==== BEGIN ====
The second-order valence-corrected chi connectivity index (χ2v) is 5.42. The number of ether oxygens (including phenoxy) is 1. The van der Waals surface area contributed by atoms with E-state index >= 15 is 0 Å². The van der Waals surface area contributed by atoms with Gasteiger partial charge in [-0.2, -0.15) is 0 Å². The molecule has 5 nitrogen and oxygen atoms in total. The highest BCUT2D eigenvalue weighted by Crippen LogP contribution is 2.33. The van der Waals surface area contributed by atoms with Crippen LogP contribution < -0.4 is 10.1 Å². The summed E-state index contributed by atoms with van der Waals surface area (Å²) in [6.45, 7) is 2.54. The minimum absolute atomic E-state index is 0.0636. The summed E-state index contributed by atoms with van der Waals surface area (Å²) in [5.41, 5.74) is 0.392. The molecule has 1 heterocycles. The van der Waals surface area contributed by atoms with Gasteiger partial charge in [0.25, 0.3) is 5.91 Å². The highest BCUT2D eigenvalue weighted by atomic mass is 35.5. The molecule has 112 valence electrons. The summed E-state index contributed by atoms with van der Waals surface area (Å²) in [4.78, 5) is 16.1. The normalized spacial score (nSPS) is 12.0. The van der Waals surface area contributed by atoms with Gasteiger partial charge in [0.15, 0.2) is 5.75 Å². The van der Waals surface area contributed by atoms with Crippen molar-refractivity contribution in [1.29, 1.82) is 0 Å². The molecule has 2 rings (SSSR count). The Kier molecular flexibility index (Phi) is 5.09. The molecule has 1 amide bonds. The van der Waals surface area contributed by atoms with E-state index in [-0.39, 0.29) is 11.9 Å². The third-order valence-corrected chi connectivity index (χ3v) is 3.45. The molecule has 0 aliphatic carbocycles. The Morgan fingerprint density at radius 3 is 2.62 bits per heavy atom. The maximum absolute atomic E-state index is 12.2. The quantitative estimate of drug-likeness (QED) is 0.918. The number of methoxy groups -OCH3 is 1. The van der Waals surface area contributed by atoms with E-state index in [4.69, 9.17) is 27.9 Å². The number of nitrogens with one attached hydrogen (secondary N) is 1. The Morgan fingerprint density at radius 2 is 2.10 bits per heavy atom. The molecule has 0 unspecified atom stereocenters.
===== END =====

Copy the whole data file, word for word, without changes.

The second-order valence-corrected chi connectivity index (χ2v) is 5.42. The number of ether oxygens (including phenoxy) is 1. The van der Waals surface area contributed by atoms with E-state index >= 15 is 0 Å². The van der Waals surface area contributed by atoms with Gasteiger partial charge in [-0.2, -0.15) is 0 Å². The molecule has 5 nitrogen and oxygen atoms in total. The highest BCUT2D eigenvalue weighted by Crippen LogP contribution is 2.33. The van der Waals surface area contributed by atoms with Crippen LogP contribution < -0.4 is 10.1 Å². The summed E-state index contributed by atoms with van der Waals surface area (Å²) in [6.45, 7) is 2.54. The minimum absolute atomic E-state index is 0.0636. The summed E-state index contributed by atoms with van der Waals surface area (Å²) in [5.41, 5.74) is 0.392. The molecule has 1 heterocycles. The van der Waals surface area contributed by atoms with Gasteiger partial charge in [0.25, 0.3) is 5.91 Å². The highest BCUT2D eigenvalue weighted by atomic mass is 35.5. The molecule has 112 valence electrons. The summed E-state index contributed by atoms with van der Waals surface area (Å²) in [4.78, 5) is 16.1. The normalized spacial score (nSPS) is 12.0. The van der Waals surface area contributed by atoms with Gasteiger partial charge in [0.15, 0.2) is 5.75 Å². The van der Waals surface area contributed by atoms with Crippen molar-refractivity contribution in [1.29, 1.82) is 0 Å². The molecule has 2 rings (SSSR count). The Kier molecular flexibility index (Phi) is 5.09. The molecule has 1 amide bonds. The van der Waals surface area contributed by atoms with E-state index in [-0.39, 0.29) is 11.9 Å². The third-order valence-corrected chi connectivity index (χ3v) is 3.45. The molecule has 0 aliphatic carbocycles. The Morgan fingerprint density at radius 3 is 2.62 bits per heavy atom. The maximum absolute atomic E-state index is 12.2. The quantitative estimate of drug-likeness (QED) is 0.918. The number of methoxy groups -OCH3 is 1. The van der Waals surface area contributed by atoms with E-state index in [4.69, 9.17) is 27.9 Å². The number of nitrogens with one attached hydrogen (secondary N) is 1. The Morgan fingerprint density at radius 2 is 2.10 bits per heavy atom. The molecule has 0 unspecified atom stereocenters.